A modern version of a procedure that used to be done after a miscarriage may dramatically boost fertility rates. An endometrial "scratch" more than doubles a woman's chances of getting pregnant, researchers report in a press release, but they also urge caution because their findings are based on a review of eight trials whose quality was, on the whole, "low." Experts say the line of inquiry began thanks to a chance finding when Israeli scientists studying endometrial cells under a microscope realized that a noticeable number of women were getting pregnant the month following the biopsy, reports the Telegraph.
The review found that the scratch increased the chances of a live birth from 9% to between 14% and 28%. The scratch has become increasingly popular not too many decades after the similar "dilation and curettage" procedure—in which the lining of the uterus was essentially scraped—following a miscarriage was abandoned due to lack of evidence.
Major international trials are now underway to put these findings to the test, especially given it's still unclear exactly how the simple procedure impacts fertility. Some theorize that scratching the lining of the womb stimulates cell regeneration, while others suggest it could trigger a beneficial inflammation, reports SBS.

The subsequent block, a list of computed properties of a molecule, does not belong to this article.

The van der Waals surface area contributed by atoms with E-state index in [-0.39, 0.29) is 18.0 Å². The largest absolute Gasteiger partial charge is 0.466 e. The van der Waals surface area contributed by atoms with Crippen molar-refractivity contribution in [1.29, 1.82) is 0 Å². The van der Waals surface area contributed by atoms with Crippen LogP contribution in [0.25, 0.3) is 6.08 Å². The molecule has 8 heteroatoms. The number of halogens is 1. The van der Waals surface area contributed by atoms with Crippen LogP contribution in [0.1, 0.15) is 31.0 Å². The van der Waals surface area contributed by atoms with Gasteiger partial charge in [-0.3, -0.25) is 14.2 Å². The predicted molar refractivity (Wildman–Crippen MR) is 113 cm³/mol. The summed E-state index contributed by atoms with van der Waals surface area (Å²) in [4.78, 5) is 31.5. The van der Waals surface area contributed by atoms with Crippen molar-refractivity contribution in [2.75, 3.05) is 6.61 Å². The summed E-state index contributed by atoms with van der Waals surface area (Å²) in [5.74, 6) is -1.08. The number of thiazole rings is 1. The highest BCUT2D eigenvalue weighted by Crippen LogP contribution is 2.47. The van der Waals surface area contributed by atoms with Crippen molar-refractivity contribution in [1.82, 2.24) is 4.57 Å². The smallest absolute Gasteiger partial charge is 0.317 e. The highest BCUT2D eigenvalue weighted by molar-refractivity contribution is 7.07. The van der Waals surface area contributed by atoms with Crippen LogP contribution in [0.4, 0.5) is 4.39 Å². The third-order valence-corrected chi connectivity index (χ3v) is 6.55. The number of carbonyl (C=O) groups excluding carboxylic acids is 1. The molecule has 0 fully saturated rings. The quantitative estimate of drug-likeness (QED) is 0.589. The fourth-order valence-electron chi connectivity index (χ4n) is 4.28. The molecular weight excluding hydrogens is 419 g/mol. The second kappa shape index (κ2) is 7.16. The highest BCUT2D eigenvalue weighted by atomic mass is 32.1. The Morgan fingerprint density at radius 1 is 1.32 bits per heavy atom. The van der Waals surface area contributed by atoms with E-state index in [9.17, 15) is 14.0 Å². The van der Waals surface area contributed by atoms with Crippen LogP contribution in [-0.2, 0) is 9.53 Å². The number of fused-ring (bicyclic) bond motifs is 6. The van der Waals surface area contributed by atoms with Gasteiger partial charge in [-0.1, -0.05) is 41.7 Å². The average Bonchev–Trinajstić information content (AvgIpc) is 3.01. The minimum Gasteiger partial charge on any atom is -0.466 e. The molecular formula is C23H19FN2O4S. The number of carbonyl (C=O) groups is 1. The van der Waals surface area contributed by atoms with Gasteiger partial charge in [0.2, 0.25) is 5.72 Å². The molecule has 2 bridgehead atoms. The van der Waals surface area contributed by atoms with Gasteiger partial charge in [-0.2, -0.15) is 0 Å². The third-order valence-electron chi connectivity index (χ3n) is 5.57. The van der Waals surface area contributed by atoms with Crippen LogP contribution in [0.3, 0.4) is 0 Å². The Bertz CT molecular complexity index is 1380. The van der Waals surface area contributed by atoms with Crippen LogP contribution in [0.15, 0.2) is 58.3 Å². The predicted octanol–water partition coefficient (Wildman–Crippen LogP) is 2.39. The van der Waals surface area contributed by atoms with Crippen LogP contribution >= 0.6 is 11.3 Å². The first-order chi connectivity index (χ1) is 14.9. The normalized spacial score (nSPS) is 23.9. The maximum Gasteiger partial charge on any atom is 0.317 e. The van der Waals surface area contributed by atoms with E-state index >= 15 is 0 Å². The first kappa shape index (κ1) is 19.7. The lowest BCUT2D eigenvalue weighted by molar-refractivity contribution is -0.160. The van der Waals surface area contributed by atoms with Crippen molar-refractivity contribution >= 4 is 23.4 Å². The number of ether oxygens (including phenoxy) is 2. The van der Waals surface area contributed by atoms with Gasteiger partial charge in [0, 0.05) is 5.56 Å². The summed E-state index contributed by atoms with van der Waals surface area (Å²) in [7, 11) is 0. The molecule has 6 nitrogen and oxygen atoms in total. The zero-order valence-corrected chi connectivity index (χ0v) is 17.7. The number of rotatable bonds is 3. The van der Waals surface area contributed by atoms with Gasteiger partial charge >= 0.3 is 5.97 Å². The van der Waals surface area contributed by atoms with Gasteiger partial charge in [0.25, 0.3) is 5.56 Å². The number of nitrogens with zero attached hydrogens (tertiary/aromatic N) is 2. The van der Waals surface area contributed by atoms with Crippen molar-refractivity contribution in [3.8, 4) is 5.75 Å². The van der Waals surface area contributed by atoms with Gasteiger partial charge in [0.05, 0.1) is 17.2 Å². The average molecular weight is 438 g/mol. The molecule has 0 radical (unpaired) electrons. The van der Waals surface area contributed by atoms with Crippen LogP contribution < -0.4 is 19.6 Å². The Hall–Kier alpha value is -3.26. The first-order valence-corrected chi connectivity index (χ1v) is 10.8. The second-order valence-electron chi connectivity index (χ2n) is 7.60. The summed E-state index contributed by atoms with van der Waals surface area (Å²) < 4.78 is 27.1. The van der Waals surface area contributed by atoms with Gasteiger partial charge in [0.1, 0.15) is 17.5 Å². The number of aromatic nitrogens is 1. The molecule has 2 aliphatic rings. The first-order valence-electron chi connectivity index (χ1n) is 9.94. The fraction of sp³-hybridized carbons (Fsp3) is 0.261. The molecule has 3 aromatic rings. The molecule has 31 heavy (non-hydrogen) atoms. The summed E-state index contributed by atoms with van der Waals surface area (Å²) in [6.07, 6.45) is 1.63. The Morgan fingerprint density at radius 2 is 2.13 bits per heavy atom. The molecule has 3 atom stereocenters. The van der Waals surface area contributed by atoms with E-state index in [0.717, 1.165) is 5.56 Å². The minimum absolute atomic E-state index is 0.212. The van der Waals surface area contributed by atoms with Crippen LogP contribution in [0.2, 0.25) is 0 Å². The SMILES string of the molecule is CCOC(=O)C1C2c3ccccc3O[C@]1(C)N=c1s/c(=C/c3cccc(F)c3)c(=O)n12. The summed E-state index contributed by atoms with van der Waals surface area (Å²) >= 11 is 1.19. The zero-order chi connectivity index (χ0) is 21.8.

Study head Sarah Lensen of the University of Auckland calls endometrial scratch a "cheap and simple procedure," but warns that the results "must be treated with caution" until more rigorous studies weigh in.
(Check out why this photo of a baby surrounded by syringes has gone viral.)
This article originally appeared on Newser: Potential Key to Fertility Spike: Womb 'Scratch'
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